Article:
Do you ever feel like your gut is not working properly?
In our previous article about milk and dairy intolerance we mentioned food intolerance testing as a helpful tool in detecting and solving digestive problems. Speaking of digestive problems, a common condition associated with food intolerances is Irritable Bowel Syndrome, well known as IBS.
Out of curiosity: did you know how many people suffer from this digestive problem? Well, recent epidemiologic studies confirm that about 10-20% of adults and adolescents worldwide may suffer from IBS. Indeed, this data reflects the observations made by our nutritionist expert team in Edinburgh.
What is Irritable Bowel Syndrome?
It is a long-term condition of the digestive system, resulting in stomach cramps, bloating, diarrhoea and/or constipation. IBS may be troublesome and impact negatively on one’s quality of life. The condition is also linked with psychological disturbances such as anxiety or depression. Moreover, no observation studies have been made in order to exclude the association of the syndrome with the development of chronic diseases. Usually IBS is lifelong, with a possible improvement throughout the time of treatment.
Symptoms of IBS:
The symptoms vary between people and tend to come and go in periods lasting a few days to a few months at a time. Symptoms usually occur during times of stress or after eating certain foods, but some of them may be relieved after stool evacuation.
It’s important to remember that IBS may be unpredictable, and that symptoms may show up, even after many months of remission.
Most common symptoms of IBS:
- abdominal pain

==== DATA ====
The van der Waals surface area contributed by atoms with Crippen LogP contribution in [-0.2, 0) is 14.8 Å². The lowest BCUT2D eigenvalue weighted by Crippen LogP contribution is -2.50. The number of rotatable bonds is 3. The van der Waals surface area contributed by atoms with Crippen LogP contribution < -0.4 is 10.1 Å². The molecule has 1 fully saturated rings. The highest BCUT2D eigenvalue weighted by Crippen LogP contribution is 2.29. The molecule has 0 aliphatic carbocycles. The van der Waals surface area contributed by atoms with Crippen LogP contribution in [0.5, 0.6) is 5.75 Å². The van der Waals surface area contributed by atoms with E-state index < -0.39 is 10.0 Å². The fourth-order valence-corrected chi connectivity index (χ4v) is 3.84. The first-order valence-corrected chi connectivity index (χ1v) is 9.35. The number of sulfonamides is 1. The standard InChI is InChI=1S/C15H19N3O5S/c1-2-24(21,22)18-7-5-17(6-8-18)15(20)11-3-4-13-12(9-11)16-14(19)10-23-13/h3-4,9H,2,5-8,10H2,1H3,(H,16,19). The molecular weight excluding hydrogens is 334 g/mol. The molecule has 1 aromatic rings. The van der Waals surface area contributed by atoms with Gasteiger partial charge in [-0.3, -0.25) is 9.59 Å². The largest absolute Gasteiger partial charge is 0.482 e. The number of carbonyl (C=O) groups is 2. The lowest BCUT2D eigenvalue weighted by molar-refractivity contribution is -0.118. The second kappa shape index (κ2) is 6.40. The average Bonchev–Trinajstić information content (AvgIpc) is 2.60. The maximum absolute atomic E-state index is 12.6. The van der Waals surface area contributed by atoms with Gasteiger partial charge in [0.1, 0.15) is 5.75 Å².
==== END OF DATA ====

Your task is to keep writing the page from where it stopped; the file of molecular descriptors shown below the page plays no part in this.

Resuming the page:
- change in your bowel habits – urgencies, diarrhoea, constipation or sometimes both
- bloating and swelling of your stomach
- a feeling of not fully emptied bowel after going to the toilet
What’s the cause and treatment of IBS?
The exact cause of IBS is still not clear. There are many theories of how the disorder developed, including problems with digesting food, intestinal infections, genetic factors and food sensitivity.
Treatment is mostly focused on relieving symptoms and there are different ways of achieving that, including dietary changes, probiotics therapy, psychotherapy, and different medications.
There are a few dietary approaches used in relieving IBS symptoms, including:
- increasing soluble fibre intake
- FODMAP diet (low in fermentable oligosaccharides, disaccharides, monosaccharides, and polyols)
- Elimination diet, where you avoid foods and drinks causing bowel troubles
Products triggering symptoms of IBS are usually different between people, but there are some common ones:
- drinks that contain caffeine (coffee, tea, energetic drinks)
- processed snacks (crisps, cookies, biscuits)
- fatty and fried food (chips, fast-foods)
To know exactly which foods cause the problem, we recommend our clinically proven food intolerance test, which will optimize the work of your nutritionist. To book a food intolerance test or FREE Pre-Consultation click here.